V0384. BEN HEPPNER, w.Craig Rutenberg (Pf.): Songs by Beethoven, Schumann, Liszt & Strauss. RCA 63104, recorded 1998. Final Sealed Copy! - 090266310425
“While Heppner considers himself fundamentally a lyric tenor, he has become an eminent Wagnerian, and his Tristan has been hailed as a worthy successor to Lauritz Melchior's. Even after his ‘second debut’ in Wagnerian roles, he still sang the title roles of Mozart's IDOMENEO and LA CLEMENZA DI TITO, complete with ornamentation, and added not only lieder, but popular parlor songs to his recital repertoire. His operatic repertoire also includes Verdi, Massenet, and Puccini, and he is a noted Peter Grimes. While his voice is not as large as that of some of the heldentenors, it has a very bright, focused sound that allows it to carry through even the heavier orchestral writing in Wagner, though it also has a slight tendency to crack, particularly in the longer operas that require high notes toward the end.
He began a career as a lyric tenor, winning the Canadian Broadcasting Competition award in 1979. In 1981, he made his opera debut as Rodrigo in OTELLO at the Vancouver Opera, and performed such light roles as Camille in THE MERRY WIDOW and Alfredo in DIE FLEDERMAUS with the Canadian Opera Company. However, in 1987, he returned to study, this time preparing for dramatic tenor roles, and won the first Birgit Nilsson Prize in 1988 in the Metropolitan Opera Auditions. He made his U.S. debut at Carnegie Hall that same year and his United States opera debut was at the Lyric Opera of Chicago in the small role of Walter von der Vogelweide in TANNHÄUSER in the fall season. As part of the Nilsson Prize, he made his Stockholm debut at the Royal Swedish Opera in 1989 in his first Lohengrin, later traveling with the same company to Moscow to perform the same role at the Bolshoi.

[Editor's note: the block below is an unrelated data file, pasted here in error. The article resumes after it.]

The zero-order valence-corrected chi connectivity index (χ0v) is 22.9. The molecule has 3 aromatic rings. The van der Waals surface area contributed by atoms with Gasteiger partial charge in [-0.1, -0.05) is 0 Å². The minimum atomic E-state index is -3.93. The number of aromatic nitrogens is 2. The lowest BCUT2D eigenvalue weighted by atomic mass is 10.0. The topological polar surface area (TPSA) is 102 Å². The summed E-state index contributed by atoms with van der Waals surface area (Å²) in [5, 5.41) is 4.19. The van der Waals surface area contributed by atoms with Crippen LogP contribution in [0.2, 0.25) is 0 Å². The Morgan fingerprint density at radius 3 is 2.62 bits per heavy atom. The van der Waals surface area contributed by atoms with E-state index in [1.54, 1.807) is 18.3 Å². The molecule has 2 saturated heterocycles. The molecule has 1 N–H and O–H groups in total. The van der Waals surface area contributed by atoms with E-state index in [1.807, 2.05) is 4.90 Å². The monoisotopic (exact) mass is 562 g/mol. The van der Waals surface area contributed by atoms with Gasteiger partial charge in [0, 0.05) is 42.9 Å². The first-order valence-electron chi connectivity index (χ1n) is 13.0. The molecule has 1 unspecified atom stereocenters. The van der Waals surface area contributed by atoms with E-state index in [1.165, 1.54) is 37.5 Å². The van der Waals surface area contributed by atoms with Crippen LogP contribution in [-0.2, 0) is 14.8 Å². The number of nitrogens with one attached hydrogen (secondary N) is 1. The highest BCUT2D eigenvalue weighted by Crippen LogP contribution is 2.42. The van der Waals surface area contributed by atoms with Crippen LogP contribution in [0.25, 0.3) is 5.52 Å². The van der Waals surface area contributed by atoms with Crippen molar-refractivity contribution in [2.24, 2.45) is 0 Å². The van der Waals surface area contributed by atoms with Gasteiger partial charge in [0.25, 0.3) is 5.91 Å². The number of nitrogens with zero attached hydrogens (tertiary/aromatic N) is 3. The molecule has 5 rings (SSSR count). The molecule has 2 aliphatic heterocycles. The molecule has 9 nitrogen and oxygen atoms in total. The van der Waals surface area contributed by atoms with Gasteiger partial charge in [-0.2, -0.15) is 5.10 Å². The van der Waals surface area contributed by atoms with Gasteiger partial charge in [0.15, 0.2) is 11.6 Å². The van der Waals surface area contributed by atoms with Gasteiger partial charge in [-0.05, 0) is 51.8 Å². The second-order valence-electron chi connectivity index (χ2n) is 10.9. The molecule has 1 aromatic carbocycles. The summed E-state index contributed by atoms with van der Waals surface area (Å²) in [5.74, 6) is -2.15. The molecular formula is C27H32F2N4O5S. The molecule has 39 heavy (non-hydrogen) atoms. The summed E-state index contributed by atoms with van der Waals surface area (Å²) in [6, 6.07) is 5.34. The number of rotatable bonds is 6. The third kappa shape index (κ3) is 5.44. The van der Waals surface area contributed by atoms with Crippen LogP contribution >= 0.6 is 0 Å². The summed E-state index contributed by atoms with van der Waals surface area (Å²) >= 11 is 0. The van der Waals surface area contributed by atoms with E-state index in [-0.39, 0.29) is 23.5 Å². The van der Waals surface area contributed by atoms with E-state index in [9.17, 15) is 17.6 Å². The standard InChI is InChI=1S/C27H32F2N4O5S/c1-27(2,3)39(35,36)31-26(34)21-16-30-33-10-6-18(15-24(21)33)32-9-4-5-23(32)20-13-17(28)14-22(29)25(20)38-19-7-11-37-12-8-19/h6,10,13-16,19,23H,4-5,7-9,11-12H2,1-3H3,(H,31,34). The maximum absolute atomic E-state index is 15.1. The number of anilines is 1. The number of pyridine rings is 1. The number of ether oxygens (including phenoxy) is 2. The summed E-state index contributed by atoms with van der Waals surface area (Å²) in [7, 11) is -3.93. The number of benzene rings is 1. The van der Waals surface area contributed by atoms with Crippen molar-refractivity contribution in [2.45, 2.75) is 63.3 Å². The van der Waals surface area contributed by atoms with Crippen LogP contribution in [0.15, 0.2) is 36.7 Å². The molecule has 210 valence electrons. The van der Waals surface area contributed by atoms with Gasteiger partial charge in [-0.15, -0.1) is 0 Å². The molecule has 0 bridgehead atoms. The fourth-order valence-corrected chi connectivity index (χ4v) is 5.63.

His La Scala debut was in 1990 as Walter von Stolzig in DIE MEISTERSINGER, and his Salzburg debut in 1992 as Tito in Mozart's LA CLEMENZA DI TITO, and later that year he created the title role in William Bolcom's McTEAGUE at the Lyric Opera of Chicago. In 1998, he sang his first Tristan in Seattle with Jane Eaglen as Isolde, to great critical acclaim.”
- Anne Feeney, allmusic.com